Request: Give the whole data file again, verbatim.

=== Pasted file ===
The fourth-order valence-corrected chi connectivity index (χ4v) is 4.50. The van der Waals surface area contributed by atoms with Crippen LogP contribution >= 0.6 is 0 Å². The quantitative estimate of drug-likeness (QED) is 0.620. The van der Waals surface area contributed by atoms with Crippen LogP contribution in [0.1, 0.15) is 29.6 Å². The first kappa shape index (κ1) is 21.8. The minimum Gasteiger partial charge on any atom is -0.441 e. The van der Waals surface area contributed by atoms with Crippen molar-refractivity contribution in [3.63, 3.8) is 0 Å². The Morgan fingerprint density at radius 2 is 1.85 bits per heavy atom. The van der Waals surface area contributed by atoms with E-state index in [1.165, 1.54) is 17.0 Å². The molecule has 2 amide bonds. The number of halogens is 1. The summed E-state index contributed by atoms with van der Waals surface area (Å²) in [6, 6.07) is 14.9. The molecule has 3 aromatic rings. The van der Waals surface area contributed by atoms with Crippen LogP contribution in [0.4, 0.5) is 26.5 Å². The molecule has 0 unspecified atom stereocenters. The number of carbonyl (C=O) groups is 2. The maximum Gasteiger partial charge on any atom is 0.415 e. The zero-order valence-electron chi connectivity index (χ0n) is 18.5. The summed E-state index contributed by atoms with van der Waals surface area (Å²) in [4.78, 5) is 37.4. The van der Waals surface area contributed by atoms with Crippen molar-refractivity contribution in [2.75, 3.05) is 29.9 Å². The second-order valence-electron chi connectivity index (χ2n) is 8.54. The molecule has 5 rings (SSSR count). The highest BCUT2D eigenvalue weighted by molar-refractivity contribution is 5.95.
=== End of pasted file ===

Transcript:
The fourth-order valence-corrected chi connectivity index (χ4v) is 4.50. The van der Waals surface area contributed by atoms with Crippen LogP contribution >= 0.6 is 0 Å². The quantitative estimate of drug-likeness (QED) is 0.620. The van der Waals surface area contributed by atoms with Crippen LogP contribution in [0.1, 0.15) is 29.6 Å². The first kappa shape index (κ1) is 21.8. The minimum Gasteiger partial charge on any atom is -0.441 e. The van der Waals surface area contributed by atoms with Crippen molar-refractivity contribution in [3.63, 3.8) is 0 Å². The Morgan fingerprint density at radius 2 is 1.85 bits per heavy atom. The van der Waals surface area contributed by atoms with E-state index in [1.165, 1.54) is 17.0 Å². The molecule has 2 amide bonds. The number of halogens is 1. The summed E-state index contributed by atoms with van der Waals surface area (Å²) in [6, 6.07) is 14.9. The molecule has 3 aromatic rings. The van der Waals surface area contributed by atoms with Crippen LogP contribution in [0.4, 0.5) is 26.5 Å². The molecule has 0 unspecified atom stereocenters. The number of carbonyl (C=O) groups is 2. The maximum Gasteiger partial charge on any atom is 0.415 e. The zero-order valence-electron chi connectivity index (χ0n) is 18.5. The summed E-state index contributed by atoms with van der Waals surface area (Å²) in [4.78, 5) is 37.4. The van der Waals surface area contributed by atoms with Crippen molar-refractivity contribution in [2.75, 3.05) is 29.9 Å². The second-order valence-electron chi connectivity index (χ2n) is 8.54. The molecule has 5 rings (SSSR count). The highest BCUT2D eigenvalue weighted by molar-refractivity contribution is 5.95.